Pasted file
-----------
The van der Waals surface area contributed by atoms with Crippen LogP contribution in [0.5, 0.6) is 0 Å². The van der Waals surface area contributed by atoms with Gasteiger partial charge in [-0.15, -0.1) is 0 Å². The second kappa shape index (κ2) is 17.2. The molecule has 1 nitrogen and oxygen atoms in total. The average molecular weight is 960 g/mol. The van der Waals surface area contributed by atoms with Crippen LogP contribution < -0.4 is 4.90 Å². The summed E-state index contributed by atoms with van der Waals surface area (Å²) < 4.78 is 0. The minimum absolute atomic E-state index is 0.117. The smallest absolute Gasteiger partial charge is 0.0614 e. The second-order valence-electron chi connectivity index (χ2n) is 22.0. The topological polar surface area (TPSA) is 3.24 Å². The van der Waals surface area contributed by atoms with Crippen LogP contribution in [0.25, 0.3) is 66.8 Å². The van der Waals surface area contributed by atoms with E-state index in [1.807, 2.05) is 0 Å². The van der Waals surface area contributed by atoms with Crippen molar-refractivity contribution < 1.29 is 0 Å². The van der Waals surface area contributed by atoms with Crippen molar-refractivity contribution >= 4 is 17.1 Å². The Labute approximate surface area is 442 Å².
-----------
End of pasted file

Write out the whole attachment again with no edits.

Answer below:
The van der Waals surface area contributed by atoms with Crippen LogP contribution in [0.5, 0.6) is 0 Å². The van der Waals surface area contributed by atoms with Gasteiger partial charge in [-0.15, -0.1) is 0 Å². The second kappa shape index (κ2) is 17.2. The molecule has 1 nitrogen and oxygen atoms in total. The average molecular weight is 960 g/mol. The van der Waals surface area contributed by atoms with Crippen LogP contribution < -0.4 is 4.90 Å². The summed E-state index contributed by atoms with van der Waals surface area (Å²) < 4.78 is 0. The minimum absolute atomic E-state index is 0.117. The smallest absolute Gasteiger partial charge is 0.0614 e. The second-order valence-electron chi connectivity index (χ2n) is 22.0. The topological polar surface area (TPSA) is 3.24 Å². The van der Waals surface area contributed by atoms with Crippen LogP contribution in [0.25, 0.3) is 66.8 Å². The van der Waals surface area contributed by atoms with E-state index in [1.807, 2.05) is 0 Å². The van der Waals surface area contributed by atoms with Crippen molar-refractivity contribution < 1.29 is 0 Å². The van der Waals surface area contributed by atoms with Crippen molar-refractivity contribution >= 4 is 17.1 Å². The Labute approximate surface area is 442 Å².